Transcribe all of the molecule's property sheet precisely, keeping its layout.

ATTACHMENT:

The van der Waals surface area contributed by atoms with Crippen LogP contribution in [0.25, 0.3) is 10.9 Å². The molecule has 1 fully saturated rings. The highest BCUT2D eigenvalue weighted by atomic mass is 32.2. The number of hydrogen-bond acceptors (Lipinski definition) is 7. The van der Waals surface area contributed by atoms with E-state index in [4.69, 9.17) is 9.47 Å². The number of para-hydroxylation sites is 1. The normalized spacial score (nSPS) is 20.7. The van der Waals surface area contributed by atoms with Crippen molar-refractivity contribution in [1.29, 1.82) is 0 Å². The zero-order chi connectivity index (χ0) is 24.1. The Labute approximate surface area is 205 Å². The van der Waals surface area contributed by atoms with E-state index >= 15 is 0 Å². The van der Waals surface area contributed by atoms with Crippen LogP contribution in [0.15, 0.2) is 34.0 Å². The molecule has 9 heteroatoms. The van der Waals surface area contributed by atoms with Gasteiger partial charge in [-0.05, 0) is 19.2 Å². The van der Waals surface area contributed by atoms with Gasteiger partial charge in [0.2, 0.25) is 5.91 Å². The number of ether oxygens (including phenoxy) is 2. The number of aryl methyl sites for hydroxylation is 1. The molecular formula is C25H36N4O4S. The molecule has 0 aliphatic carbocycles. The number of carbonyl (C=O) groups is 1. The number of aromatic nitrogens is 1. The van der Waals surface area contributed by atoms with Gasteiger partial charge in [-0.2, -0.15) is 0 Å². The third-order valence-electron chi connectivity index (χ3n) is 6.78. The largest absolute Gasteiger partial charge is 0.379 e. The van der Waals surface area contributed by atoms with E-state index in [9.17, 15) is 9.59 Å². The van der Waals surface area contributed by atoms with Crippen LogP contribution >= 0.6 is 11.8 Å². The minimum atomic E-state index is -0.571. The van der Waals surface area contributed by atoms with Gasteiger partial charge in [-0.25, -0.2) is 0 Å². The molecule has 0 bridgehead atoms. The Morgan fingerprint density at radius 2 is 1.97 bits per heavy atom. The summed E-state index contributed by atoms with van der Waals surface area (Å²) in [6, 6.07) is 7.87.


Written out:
The van der Waals surface area contributed by atoms with Crippen LogP contribution in [0.25, 0.3) is 10.9 Å². The molecule has 1 fully saturated rings. The highest BCUT2D eigenvalue weighted by atomic mass is 32.2. The number of hydrogen-bond acceptors (Lipinski definition) is 7. The van der Waals surface area contributed by atoms with E-state index in [4.69, 9.17) is 9.47 Å². The number of para-hydroxylation sites is 1. The normalized spacial score (nSPS) is 20.7. The van der Waals surface area contributed by atoms with Crippen molar-refractivity contribution in [1.29, 1.82) is 0 Å². The zero-order chi connectivity index (χ0) is 24.1. The Labute approximate surface area is 205 Å². The van der Waals surface area contributed by atoms with E-state index >= 15 is 0 Å². The van der Waals surface area contributed by atoms with Crippen LogP contribution in [0.15, 0.2) is 34.0 Å². The molecule has 9 heteroatoms. The van der Waals surface area contributed by atoms with Gasteiger partial charge in [-0.05, 0) is 19.2 Å². The van der Waals surface area contributed by atoms with Gasteiger partial charge in [0.2, 0.25) is 5.91 Å². The number of ether oxygens (including phenoxy) is 2. The number of aryl methyl sites for hydroxylation is 1. The molecular formula is C25H36N4O4S. The molecule has 0 aliphatic carbocycles. The number of carbonyl (C=O) groups is 1. The number of aromatic nitrogens is 1. The van der Waals surface area contributed by atoms with Gasteiger partial charge in [-0.2, -0.15) is 0 Å². The third-order valence-electron chi connectivity index (χ3n) is 6.78. The largest absolute Gasteiger partial charge is 0.379 e. The van der Waals surface area contributed by atoms with E-state index in [9.17, 15) is 9.59 Å². The van der Waals surface area contributed by atoms with Crippen LogP contribution >= 0.6 is 11.8 Å². The minimum atomic E-state index is -0.571. The van der Waals surface area contributed by atoms with Gasteiger partial charge in [-0.25, -0.2) is 0 Å². The molecule has 0 bridgehead atoms. The Morgan fingerprint density at radius 2 is 1.97 bits per heavy atom. The summed E-state index contributed by atoms with van der Waals surface area (Å²) in [6, 6.07) is 7.87.